Kaufman doesn’t attribute Troma’s misfortune to a decline in product quality, however. Instead, he blames media moguls Rupert Murdoch and Sumner Redstone’s consolidation of media and entertainment companies into conglomerates that control the movie theater chains and make it virtually impossible for independent film companies to get non-mainstream material on television.

Lloyd Kaufman

Kaufman in Troma’s New York City headquarters

Graham Winfrey

“You’re not going to come across too many indie film companies that are writing, producing and distributing movies that have any kind of longevity, and it’s not because they’re making bad movies,” Kaufman said. “It’s because they cannot survive in a cartel world where 40 percent of the media is controlled by an 80-something year old, in my opinion, white, racist, sexist person, and the [other 60 percent] is controlled by a 93-year old, in my opinion, white, racist sexist.”

Even before Murdoch and Redstone became the magnates they are today, however, two pieces of U.S. legislation paved the way for media companies to create monopolies, according to Kaufman. First was former President Ronald Reagan’s abolishment of the Consent Decree of 1948, which allowed media conglomerates to own and control theater chains. The second was President Bill Clinton’s elimination of the Financial Interest and Syndication Rules that required TV networks to license at least 35 percent of their content from independent sources.

“The rules that used to be against a monopoly have been done away with thanks to the legalized bribery called lobbying,” Kaufman said. “We’re just astounded by the devolution of the American media into the ownership of a small number of people.”

In 2007, Kaufman was elected chairperson of the Independent Film & Television Alliance, a position he sought to fight against the consolidation of the media industry. He ran on the platform of using the organization’s treasury to lobby against Murdoch’s proposed takeover of Time Warner. “Instead of using the money for cocktail parties, I wanted to try and make a difference, and we did,” Kaufman said. “We fucked up the Comcast merger!”

Tromeo Terror

The New Class

Today, Troma has a 10-person staff of film enthusiasts who work from the company’s headquarters in Long Island City, where they write, direct, and produce Troma movies. In-house producer John Brennan has been a fan of the company’s films ever since he first saw “Class of Nuke ‘Em High 2” on TV when he was nine years old. “It blew my mind,” Brennan said. “I was both repulsed and drawn in at the same time.”

Staff Editor Dylan Greenberg is also a lifelong Troma fan. A writer, director, producer and editor, he recently helped produce the short film “Dolphinman Battles the Sex Lobsters,” which Brennan wrote and directed. “I did the pyrotechnics on that, and my fingernails got singed off,” Greenberg said.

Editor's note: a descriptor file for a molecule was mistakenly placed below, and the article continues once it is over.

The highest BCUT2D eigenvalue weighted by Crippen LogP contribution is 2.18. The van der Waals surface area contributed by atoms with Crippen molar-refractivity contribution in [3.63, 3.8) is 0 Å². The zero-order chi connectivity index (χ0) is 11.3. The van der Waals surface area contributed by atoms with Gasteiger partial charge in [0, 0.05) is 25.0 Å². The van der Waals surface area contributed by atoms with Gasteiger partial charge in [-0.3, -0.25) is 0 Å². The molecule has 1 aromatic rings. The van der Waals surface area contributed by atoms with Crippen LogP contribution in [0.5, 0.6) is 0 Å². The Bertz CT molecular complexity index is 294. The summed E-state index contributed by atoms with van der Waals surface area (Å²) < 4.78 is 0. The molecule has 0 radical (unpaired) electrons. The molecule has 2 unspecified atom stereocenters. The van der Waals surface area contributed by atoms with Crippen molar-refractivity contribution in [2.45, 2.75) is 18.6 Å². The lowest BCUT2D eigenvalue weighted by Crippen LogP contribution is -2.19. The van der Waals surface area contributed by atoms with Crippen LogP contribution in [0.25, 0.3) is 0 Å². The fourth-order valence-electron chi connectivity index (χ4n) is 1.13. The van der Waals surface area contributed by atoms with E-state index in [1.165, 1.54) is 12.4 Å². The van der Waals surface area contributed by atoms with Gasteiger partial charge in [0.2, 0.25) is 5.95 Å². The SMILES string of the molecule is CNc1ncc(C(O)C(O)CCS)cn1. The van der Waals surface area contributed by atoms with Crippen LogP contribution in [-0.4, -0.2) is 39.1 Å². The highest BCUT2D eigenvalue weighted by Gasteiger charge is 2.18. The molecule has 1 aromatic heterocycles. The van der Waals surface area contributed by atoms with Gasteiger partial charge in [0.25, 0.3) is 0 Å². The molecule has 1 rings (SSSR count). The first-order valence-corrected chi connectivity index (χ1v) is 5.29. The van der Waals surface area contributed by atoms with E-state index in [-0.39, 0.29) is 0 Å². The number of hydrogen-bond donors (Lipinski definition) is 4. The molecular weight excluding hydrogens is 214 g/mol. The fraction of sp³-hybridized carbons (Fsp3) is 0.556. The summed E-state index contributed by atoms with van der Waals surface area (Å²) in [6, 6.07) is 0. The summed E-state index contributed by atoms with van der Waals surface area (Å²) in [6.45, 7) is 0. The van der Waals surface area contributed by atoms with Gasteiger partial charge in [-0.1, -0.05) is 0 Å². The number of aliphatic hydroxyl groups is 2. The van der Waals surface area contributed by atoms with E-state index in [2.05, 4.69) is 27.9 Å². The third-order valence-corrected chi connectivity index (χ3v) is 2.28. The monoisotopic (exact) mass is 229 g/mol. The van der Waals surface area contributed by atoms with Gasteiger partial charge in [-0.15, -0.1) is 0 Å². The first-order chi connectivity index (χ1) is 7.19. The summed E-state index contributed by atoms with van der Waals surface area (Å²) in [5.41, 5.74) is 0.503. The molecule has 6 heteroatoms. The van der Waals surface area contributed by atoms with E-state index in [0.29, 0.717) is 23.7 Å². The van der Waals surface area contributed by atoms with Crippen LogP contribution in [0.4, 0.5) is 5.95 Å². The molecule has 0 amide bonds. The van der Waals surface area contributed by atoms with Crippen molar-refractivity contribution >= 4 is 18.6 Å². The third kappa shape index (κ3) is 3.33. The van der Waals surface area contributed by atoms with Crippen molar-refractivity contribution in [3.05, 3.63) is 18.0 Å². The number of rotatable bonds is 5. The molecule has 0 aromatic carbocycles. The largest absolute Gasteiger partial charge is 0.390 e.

Another longtime Troma fan? Screenwriter Simon Barrett, who wrote the highly-anticipated upcoming sequel “Blair Witch.” Barrett was hugely influenced by “The Toxic Avenger” as a kid. In 2000, the first Tromadance Film Festival in Park City, Utah accepted Barrett’s senior year film school short. Barrett and a friend stayed up all night driving to the festival and were so tired when they met Kaufman that he gave them the key to his hotel room so they could take a nap before the screening.

Barrett said that Kaufman’s generosity and support for his first film were a vote of confidence that kept him going at the very beginning of his career. “I’ve never told anyone in the media that story, because no one has ever asked,” Barrett said. “Also, that film is terrible.”

A New Platform

Kaufman’s support for up-and-coming talent continues to this day. He recently wrote a personal check for $1,000 to help 17-year-old writer-director and longtime Troma fan Kansas Bowling edit her debut feature “B.C. Butcher,” a pre-historic slasher film. Troma later distributed the film, which stars Kato Kaelin and Kadeem Hardison (“White Men Can’t Jump”) and had its premiere at the Egyptian Theater in Los Angeles in March. “Lloyd has been the first person to really genuinely support me and believe in me,” said Bowling, who is now 19. “It’s just really cool to have that come from someone who I’ve idolized since I was 12.”

“B.C. Butcher” is available on Troma Now, the company’s recently created streaming platform where it releases all of its new films. The service is free for the first month, after which the price is $4.99 per month. On top of Troma Now, the company offers some 250 titles from its library free of charge on the TromaMovies YouTube Channel. “If they’re going to get bootlegged, we might as well put them out for free,” Brennan said.

Troma is also producing its first virtual reality short films with a VR camera that Kaufman purchased for the company. “We’ve embraced technology ahead of the [major studios] and we’ve done very well, but unfortunately now they own everything and they’ve tried to colonize the internet,” Kaufman said, referring to the ongoing battle over net neutrality. “Colonization doesn’t work. Just ask the French.”

While Kaufman insists that getting Troma back in the black is impossible without “consorting with the mainstream,” his passion for making films is as strong today as ever. He’s even optimistic about a potential remake of “The Toxic Avenger” that director Steve Pink (“Hot Tub Time Machine”) is attached to direct. “If it actually starts shooting, we’ll get a huge check,” Kaufman said. “That will help pay for a new Troma movie.”